ACCOUNTABILITY: It’s Not About Criticism. It’s About Clarity

In my role of board chair in a non-profit organization I’ve felt some strain the past few weeks. I’ve imagined that the executive director is unhappy with the board and am wondering whether we’re best serving this organization. An incredible board member who has been the glue holding the organization together since it’s inception is stepping down now that her tenure is up. I’ve been questioning if I’m able to fill her shoes. It’s stressful when you are unsure if you are meeting the expectations of the people who depend on you.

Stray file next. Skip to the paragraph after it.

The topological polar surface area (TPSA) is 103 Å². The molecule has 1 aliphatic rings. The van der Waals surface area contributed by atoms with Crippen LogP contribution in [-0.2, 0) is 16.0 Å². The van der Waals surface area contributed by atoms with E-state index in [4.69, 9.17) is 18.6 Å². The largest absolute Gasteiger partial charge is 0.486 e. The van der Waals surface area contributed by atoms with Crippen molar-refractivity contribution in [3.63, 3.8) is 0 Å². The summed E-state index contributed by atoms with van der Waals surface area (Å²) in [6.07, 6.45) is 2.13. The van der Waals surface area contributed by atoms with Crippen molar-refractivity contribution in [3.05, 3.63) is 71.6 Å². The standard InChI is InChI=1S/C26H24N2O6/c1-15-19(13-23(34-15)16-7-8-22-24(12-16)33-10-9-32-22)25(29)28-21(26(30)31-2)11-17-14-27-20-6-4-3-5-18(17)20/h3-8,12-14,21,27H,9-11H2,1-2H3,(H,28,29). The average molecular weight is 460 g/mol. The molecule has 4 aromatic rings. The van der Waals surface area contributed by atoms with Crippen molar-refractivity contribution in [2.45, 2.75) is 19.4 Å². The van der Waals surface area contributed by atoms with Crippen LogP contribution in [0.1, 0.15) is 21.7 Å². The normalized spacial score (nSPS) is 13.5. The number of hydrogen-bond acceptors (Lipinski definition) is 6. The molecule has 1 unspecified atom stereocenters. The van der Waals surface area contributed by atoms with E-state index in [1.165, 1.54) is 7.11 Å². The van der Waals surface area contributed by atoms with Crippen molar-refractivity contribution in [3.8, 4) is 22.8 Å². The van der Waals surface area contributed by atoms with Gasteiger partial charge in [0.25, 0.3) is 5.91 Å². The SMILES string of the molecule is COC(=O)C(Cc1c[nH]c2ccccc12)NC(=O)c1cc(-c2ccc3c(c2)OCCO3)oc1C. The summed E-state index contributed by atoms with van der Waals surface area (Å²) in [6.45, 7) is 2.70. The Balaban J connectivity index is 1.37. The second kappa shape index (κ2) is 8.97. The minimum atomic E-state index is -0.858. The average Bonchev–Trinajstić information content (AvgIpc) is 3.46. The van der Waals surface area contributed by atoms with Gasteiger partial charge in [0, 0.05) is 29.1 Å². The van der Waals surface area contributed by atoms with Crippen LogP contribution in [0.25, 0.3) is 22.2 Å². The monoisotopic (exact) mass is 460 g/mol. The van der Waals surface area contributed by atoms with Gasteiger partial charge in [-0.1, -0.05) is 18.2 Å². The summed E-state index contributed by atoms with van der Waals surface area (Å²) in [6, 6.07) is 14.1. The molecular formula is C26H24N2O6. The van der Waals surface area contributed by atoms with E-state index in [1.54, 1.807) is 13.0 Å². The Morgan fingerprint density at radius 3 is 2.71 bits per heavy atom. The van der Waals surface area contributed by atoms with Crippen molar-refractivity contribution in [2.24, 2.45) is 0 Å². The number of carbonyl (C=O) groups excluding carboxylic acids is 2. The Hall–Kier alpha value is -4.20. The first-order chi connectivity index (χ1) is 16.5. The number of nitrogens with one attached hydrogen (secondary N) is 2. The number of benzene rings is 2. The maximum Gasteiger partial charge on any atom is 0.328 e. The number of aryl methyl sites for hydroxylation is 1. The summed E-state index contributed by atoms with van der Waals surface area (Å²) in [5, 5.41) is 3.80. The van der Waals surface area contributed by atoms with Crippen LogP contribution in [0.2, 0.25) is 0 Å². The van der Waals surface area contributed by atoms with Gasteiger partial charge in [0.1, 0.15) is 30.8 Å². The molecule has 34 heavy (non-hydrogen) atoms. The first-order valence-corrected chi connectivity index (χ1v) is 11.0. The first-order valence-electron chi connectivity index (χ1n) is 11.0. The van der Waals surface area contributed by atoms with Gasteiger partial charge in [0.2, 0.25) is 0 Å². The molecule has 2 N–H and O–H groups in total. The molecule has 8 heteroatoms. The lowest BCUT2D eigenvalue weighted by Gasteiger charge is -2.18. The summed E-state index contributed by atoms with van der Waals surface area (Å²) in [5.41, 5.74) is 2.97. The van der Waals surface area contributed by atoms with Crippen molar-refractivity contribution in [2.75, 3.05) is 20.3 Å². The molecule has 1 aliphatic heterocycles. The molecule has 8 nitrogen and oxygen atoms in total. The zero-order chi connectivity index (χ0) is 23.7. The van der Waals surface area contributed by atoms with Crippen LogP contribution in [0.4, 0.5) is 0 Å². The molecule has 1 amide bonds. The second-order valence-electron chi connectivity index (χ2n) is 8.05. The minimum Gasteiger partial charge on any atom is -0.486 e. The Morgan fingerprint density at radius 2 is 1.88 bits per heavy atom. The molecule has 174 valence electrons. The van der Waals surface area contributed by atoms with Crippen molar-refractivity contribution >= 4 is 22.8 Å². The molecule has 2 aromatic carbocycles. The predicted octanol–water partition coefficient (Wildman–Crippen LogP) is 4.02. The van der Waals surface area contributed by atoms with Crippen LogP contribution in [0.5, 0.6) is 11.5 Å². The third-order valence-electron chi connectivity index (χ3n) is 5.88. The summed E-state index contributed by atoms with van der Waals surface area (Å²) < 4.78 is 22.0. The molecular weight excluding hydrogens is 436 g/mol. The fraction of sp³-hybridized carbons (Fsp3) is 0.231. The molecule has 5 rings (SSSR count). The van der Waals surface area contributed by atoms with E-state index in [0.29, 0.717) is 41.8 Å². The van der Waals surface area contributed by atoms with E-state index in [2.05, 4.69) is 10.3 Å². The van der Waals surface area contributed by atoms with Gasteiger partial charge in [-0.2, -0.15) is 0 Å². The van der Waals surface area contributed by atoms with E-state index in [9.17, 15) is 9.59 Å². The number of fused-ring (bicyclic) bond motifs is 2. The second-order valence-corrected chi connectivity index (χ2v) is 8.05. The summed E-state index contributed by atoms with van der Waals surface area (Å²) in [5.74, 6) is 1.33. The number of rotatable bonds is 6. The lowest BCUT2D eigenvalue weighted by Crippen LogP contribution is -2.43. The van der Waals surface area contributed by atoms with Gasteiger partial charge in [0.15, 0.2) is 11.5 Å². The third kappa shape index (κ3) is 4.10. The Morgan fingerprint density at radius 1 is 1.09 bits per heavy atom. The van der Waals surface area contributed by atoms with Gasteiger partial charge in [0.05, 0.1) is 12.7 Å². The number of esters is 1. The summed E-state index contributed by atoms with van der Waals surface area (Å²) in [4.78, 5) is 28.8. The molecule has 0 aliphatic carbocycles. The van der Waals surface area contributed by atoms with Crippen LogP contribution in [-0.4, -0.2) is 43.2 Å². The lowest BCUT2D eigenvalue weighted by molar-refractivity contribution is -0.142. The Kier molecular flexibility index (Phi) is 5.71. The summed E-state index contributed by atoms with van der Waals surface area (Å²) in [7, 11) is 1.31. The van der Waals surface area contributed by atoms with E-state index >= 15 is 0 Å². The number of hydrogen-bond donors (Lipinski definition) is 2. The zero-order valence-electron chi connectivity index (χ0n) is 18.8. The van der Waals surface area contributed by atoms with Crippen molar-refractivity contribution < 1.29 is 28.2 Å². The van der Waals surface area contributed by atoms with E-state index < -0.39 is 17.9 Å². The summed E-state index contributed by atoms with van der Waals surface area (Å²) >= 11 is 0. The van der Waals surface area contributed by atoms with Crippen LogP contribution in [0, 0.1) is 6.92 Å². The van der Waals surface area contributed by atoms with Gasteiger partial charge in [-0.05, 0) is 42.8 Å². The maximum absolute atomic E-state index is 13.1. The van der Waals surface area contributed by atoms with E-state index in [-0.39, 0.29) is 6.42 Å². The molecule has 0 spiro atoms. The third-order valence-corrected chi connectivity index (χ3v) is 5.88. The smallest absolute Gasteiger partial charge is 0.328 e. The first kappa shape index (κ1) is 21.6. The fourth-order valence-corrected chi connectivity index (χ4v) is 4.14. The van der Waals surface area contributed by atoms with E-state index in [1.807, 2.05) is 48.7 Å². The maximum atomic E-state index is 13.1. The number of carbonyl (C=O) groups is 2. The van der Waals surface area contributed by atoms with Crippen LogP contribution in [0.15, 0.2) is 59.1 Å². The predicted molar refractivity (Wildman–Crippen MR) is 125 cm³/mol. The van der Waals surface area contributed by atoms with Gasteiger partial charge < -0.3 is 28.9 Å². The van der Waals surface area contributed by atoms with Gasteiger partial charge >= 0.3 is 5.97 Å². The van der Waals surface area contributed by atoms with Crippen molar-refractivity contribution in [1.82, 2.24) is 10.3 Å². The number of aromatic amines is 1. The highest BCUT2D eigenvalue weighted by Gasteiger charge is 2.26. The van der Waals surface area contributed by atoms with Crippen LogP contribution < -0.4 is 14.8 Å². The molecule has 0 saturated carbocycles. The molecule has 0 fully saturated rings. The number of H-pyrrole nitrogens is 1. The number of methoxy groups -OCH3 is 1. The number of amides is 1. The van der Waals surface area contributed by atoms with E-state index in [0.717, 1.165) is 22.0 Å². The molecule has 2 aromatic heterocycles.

What I’m going to do this week is meet with the executive director and ask for help. We are going to discuss and negotiate what we expect from each other and how to best support each other. We will clarify how we define success in this organization, our agreements with each other, how to measure expected results, and what to do if either of us inadvertently gets off track. In short, we’re going to reset the compass of our relationship.

What we’re going to do is be accountable to each other. It’s not about blame or accusations or fault-finding or finger-pointing. It’s about ownership and clear agreements.

Accountability lies at the foundation of every good relationship. It’s meant to foster trust, decrease stress, build fulfilling connections, and get a grip on results that matter.